I agree 100% with this advice. The lens is more important. Consider something with a big lens....like this Kodak EasyShare. Of course, the camera brands that have been around since before digital...Canon, Nikon, etc. are going to be good places to start.
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  4. #4
    Forum Regular audio amateur's Avatar
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    I can recommend Casio Exilim compact cameras. I have experience with two models, one a few years older than the other, both good looking, packed with features, both great.

  5. #5
    Musicaholic Forums Moderator ForeverAutumn's Avatar
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    I'm on my third digital camera. The first two were Canons but I went with a Panasonic this time around. Many of the Panasonics come with Leica lenses. And I was able to get stability control on the lower end Panasonics but had to go up to about $500 on the Canon's to get this feature. My camera is two years old now and you can get way more for your money now than when I bought mine.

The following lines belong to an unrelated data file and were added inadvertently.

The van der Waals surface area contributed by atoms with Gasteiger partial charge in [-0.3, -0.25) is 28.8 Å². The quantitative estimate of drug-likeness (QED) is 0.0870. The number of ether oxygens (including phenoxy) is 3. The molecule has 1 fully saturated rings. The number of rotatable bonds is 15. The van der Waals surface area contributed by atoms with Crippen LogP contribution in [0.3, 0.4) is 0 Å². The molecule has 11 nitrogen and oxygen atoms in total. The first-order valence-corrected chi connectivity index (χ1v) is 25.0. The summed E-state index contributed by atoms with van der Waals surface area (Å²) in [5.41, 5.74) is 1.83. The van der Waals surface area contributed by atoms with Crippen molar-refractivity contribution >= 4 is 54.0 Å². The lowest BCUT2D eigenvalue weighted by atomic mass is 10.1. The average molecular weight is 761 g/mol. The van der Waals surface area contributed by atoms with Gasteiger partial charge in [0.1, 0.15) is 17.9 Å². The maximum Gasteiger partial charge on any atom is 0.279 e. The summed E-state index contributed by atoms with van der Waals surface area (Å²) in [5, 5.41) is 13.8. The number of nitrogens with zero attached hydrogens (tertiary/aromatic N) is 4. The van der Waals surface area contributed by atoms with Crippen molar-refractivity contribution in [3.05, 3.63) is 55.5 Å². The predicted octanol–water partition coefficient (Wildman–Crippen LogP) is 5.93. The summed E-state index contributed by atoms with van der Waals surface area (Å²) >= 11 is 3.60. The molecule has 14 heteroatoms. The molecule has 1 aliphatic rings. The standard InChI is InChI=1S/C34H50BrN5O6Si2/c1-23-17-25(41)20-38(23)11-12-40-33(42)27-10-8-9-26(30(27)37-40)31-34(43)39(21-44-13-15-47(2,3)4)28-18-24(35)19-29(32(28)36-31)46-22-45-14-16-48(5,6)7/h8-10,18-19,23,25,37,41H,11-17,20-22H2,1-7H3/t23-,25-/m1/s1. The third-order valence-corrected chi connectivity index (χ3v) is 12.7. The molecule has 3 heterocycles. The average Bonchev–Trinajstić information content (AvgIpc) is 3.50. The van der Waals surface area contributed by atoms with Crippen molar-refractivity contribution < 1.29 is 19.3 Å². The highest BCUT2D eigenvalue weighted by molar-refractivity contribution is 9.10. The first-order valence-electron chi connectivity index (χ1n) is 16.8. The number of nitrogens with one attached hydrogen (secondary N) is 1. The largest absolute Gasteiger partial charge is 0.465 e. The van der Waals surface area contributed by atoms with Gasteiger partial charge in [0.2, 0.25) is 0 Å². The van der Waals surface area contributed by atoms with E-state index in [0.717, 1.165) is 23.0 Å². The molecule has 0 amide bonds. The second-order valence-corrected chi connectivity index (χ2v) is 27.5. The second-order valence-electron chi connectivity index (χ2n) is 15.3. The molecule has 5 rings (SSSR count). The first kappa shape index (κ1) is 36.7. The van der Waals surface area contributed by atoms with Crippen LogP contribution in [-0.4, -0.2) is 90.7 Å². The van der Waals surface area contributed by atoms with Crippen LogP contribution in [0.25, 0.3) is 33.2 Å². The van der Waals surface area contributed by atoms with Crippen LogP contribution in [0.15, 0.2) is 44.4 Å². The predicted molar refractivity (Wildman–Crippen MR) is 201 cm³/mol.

The features that I would recommend are a good lense and a stabilizer (reduces shake from your hands and when zooming). I like a strong zoom lense (mine is 10x optical/40x digital), but if you have a good quality lense and decent megapixals, you can always edit your picture in place of zooming at the time that you take it.

    As for batteries, my preference is AA's because if your battery dies and you are not in a position to immediately recharge it (say you're on vacation or on a day trip), you can always buy a set of batteries to get you by. However, this feature requires a bigger camera since it has to be able to hold the batteries. If you want a pocket size camera, you'll have to settle for a rechargable lithium battery.

  6. #6
    JSE
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    Been a photographer for many years and have some limited experience with digital point and shoots.